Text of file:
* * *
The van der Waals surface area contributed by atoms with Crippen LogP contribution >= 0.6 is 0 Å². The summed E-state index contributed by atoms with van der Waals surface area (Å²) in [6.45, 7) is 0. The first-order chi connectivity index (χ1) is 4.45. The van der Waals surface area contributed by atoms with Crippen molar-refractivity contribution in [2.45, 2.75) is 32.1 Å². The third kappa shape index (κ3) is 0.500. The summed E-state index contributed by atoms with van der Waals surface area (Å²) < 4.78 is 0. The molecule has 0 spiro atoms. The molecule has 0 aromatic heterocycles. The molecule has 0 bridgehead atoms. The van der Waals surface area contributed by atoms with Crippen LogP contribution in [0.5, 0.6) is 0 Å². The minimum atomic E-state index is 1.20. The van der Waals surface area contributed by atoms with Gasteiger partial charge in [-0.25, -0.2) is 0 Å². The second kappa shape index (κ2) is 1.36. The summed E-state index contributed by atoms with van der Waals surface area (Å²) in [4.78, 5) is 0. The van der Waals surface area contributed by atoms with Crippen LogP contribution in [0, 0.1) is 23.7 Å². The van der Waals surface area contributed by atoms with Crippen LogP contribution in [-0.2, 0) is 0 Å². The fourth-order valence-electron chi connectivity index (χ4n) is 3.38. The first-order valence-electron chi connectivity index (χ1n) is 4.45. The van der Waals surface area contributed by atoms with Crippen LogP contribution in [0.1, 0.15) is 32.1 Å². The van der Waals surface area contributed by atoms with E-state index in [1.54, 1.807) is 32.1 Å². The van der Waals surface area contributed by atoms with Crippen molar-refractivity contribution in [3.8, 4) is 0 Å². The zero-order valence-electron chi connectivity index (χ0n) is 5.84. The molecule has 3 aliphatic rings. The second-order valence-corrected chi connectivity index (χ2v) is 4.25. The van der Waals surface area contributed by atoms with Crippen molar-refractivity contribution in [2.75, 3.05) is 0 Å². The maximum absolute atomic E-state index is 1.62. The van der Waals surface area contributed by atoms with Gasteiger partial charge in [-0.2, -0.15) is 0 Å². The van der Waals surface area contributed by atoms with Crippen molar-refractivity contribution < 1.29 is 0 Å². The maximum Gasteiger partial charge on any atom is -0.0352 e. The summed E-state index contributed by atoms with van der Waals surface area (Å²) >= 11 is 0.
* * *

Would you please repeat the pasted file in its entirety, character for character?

The van der Waals surface area contributed by atoms with Crippen LogP contribution >= 0.6 is 0 Å². The summed E-state index contributed by atoms with van der Waals surface area (Å²) in [6.45, 7) is 0. The first-order chi connectivity index (χ1) is 4.45. The van der Waals surface area contributed by atoms with Crippen molar-refractivity contribution in [2.45, 2.75) is 32.1 Å². The third kappa shape index (κ3) is 0.500. The summed E-state index contributed by atoms with van der Waals surface area (Å²) < 4.78 is 0. The molecule has 0 spiro atoms. The molecule has 0 aromatic heterocycles. The molecule has 0 bridgehead atoms. The van der Waals surface area contributed by atoms with Crippen LogP contribution in [0.5, 0.6) is 0 Å². The minimum atomic E-state index is 1.20. The van der Waals surface area contributed by atoms with Gasteiger partial charge in [-0.25, -0.2) is 0 Å². The second kappa shape index (κ2) is 1.36. The summed E-state index contributed by atoms with van der Waals surface area (Å²) in [4.78, 5) is 0. The van der Waals surface area contributed by atoms with Crippen LogP contribution in [0, 0.1) is 23.7 Å². The van der Waals surface area contributed by atoms with Crippen LogP contribution in [-0.2, 0) is 0 Å². The fourth-order valence-electron chi connectivity index (χ4n) is 3.38. The first-order valence-electron chi connectivity index (χ1n) is 4.45. The van der Waals surface area contributed by atoms with Crippen LogP contribution in [0.1, 0.15) is 32.1 Å². The van der Waals surface area contributed by atoms with E-state index in [1.54, 1.807) is 32.1 Å². The van der Waals surface area contributed by atoms with Crippen molar-refractivity contribution in [3.8, 4) is 0 Å². The zero-order valence-electron chi connectivity index (χ0n) is 5.84. The molecule has 3 aliphatic rings. The second-order valence-corrected chi connectivity index (χ2v) is 4.25. The van der Waals surface area contributed by atoms with Crippen molar-refractivity contribution in [2.75, 3.05) is 0 Å². The maximum absolute atomic E-state index is 1.62. The van der Waals surface area contributed by atoms with Gasteiger partial charge in [-0.2, -0.15) is 0 Å². The van der Waals surface area contributed by atoms with Crippen molar-refractivity contribution < 1.29 is 0 Å². The maximum Gasteiger partial charge on any atom is -0.0352 e. The summed E-state index contributed by atoms with van der Waals surface area (Å²) >= 11 is 0.